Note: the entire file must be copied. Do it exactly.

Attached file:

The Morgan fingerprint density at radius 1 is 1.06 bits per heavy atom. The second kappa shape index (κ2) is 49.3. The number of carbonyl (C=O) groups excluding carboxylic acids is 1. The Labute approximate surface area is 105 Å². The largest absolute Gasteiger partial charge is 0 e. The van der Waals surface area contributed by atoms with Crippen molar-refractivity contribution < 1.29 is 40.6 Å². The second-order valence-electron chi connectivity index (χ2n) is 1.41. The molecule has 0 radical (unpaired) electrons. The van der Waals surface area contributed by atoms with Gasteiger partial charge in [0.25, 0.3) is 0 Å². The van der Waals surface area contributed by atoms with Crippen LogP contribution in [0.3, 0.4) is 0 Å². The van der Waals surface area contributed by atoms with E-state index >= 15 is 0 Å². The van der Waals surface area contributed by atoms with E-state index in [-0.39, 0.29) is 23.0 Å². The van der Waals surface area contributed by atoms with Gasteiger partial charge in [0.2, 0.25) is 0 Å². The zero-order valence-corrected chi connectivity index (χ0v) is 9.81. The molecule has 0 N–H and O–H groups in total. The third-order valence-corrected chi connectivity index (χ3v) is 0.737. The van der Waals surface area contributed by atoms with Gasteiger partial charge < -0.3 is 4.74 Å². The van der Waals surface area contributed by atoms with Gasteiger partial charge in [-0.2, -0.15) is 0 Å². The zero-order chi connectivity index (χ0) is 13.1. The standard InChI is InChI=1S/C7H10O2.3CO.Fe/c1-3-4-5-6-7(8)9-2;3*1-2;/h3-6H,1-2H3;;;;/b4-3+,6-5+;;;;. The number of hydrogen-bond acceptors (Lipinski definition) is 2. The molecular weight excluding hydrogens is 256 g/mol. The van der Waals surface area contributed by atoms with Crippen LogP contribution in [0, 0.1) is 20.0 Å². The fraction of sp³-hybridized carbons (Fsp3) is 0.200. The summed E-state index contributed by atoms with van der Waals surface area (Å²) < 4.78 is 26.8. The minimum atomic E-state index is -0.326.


The Morgan fingerprint density at radius 1 is 1.06 bits per heavy atom. The second kappa shape index (κ2) is 49.3. The number of carbonyl (C=O) groups excluding carboxylic acids is 1. The Labute approximate surface area is 105 Å². The largest absolute Gasteiger partial charge is 0 e. The van der Waals surface area contributed by atoms with Crippen molar-refractivity contribution < 1.29 is 40.6 Å². The second-order valence-electron chi connectivity index (χ2n) is 1.41. The molecule has 0 radical (unpaired) electrons. The van der Waals surface area contributed by atoms with Gasteiger partial charge in [0.25, 0.3) is 0 Å². The van der Waals surface area contributed by atoms with Crippen LogP contribution in [0.3, 0.4) is 0 Å². The van der Waals surface area contributed by atoms with E-state index >= 15 is 0 Å². The van der Waals surface area contributed by atoms with E-state index in [-0.39, 0.29) is 23.0 Å². The van der Waals surface area contributed by atoms with Gasteiger partial charge in [0.2, 0.25) is 0 Å². The zero-order valence-corrected chi connectivity index (χ0v) is 9.81. The molecule has 0 N–H and O–H groups in total. The third-order valence-corrected chi connectivity index (χ3v) is 0.737. The van der Waals surface area contributed by atoms with Gasteiger partial charge < -0.3 is 4.74 Å². The van der Waals surface area contributed by atoms with Gasteiger partial charge in [-0.2, -0.15) is 0 Å². The zero-order chi connectivity index (χ0) is 13.1. The standard InChI is InChI=1S/C7H10O2.3CO.Fe/c1-3-4-5-6-7(8)9-2;3*1-2;/h3-6H,1-2H3;;;;/b4-3+,6-5+;;;;. The number of hydrogen-bond acceptors (Lipinski definition) is 2. The molecular weight excluding hydrogens is 256 g/mol. The van der Waals surface area contributed by atoms with Crippen LogP contribution in [0, 0.1) is 20.0 Å². The fraction of sp³-hybridized carbons (Fsp3) is 0.200. The summed E-state index contributed by atoms with van der Waals surface area (Å²) < 4.78 is 26.8. The minimum atomic E-state index is -0.326.